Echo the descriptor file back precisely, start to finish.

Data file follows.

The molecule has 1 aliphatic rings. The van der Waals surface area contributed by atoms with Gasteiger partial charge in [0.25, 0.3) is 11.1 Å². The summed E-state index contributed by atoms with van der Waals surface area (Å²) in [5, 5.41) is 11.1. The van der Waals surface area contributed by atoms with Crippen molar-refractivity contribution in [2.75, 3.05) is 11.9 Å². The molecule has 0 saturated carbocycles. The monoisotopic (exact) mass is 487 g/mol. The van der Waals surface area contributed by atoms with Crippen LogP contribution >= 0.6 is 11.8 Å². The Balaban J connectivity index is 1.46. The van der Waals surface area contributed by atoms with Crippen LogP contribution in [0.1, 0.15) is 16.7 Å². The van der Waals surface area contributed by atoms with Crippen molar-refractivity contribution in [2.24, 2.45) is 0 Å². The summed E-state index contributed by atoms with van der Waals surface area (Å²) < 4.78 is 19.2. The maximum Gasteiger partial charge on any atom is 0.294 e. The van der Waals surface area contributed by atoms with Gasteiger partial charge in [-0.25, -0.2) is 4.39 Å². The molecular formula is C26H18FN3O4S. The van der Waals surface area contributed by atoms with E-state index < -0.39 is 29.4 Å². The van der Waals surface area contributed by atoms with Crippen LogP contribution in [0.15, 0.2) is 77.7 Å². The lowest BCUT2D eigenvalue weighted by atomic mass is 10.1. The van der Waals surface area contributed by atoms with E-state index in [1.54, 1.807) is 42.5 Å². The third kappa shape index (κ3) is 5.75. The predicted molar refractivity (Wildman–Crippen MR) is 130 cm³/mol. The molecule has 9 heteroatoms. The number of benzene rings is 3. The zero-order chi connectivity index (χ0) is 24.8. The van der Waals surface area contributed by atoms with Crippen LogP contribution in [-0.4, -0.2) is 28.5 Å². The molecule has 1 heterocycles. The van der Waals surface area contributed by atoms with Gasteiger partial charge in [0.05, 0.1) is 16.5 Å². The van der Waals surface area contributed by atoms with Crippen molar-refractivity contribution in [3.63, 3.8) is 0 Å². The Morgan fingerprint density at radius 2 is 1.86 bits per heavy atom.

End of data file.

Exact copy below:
The molecule has 1 aliphatic rings. The van der Waals surface area contributed by atoms with Gasteiger partial charge in [0.25, 0.3) is 11.1 Å². The summed E-state index contributed by atoms with van der Waals surface area (Å²) in [5, 5.41) is 11.1. The van der Waals surface area contributed by atoms with Crippen molar-refractivity contribution in [2.75, 3.05) is 11.9 Å². The molecule has 0 saturated carbocycles. The monoisotopic (exact) mass is 487 g/mol. The van der Waals surface area contributed by atoms with Crippen LogP contribution >= 0.6 is 11.8 Å². The Balaban J connectivity index is 1.46. The van der Waals surface area contributed by atoms with Crippen LogP contribution in [0.1, 0.15) is 16.7 Å². The van der Waals surface area contributed by atoms with Crippen molar-refractivity contribution in [2.24, 2.45) is 0 Å². The summed E-state index contributed by atoms with van der Waals surface area (Å²) < 4.78 is 19.2. The maximum Gasteiger partial charge on any atom is 0.294 e. The van der Waals surface area contributed by atoms with Gasteiger partial charge in [-0.25, -0.2) is 4.39 Å². The molecular formula is C26H18FN3O4S. The van der Waals surface area contributed by atoms with E-state index < -0.39 is 29.4 Å². The van der Waals surface area contributed by atoms with Crippen LogP contribution in [0.15, 0.2) is 77.7 Å². The lowest BCUT2D eigenvalue weighted by atomic mass is 10.1. The van der Waals surface area contributed by atoms with E-state index in [1.54, 1.807) is 42.5 Å². The third kappa shape index (κ3) is 5.75. The predicted molar refractivity (Wildman–Crippen MR) is 130 cm³/mol. The molecule has 9 heteroatoms. The number of benzene rings is 3. The zero-order chi connectivity index (χ0) is 24.8. The van der Waals surface area contributed by atoms with Crippen LogP contribution in [-0.4, -0.2) is 28.5 Å². The molecule has 1 heterocycles. The van der Waals surface area contributed by atoms with Gasteiger partial charge in [0.05, 0.1) is 16.5 Å². The van der Waals surface area contributed by atoms with Crippen molar-refractivity contribution in [3.63, 3.8) is 0 Å². The Morgan fingerprint density at radius 2 is 1.86 bits per heavy atom.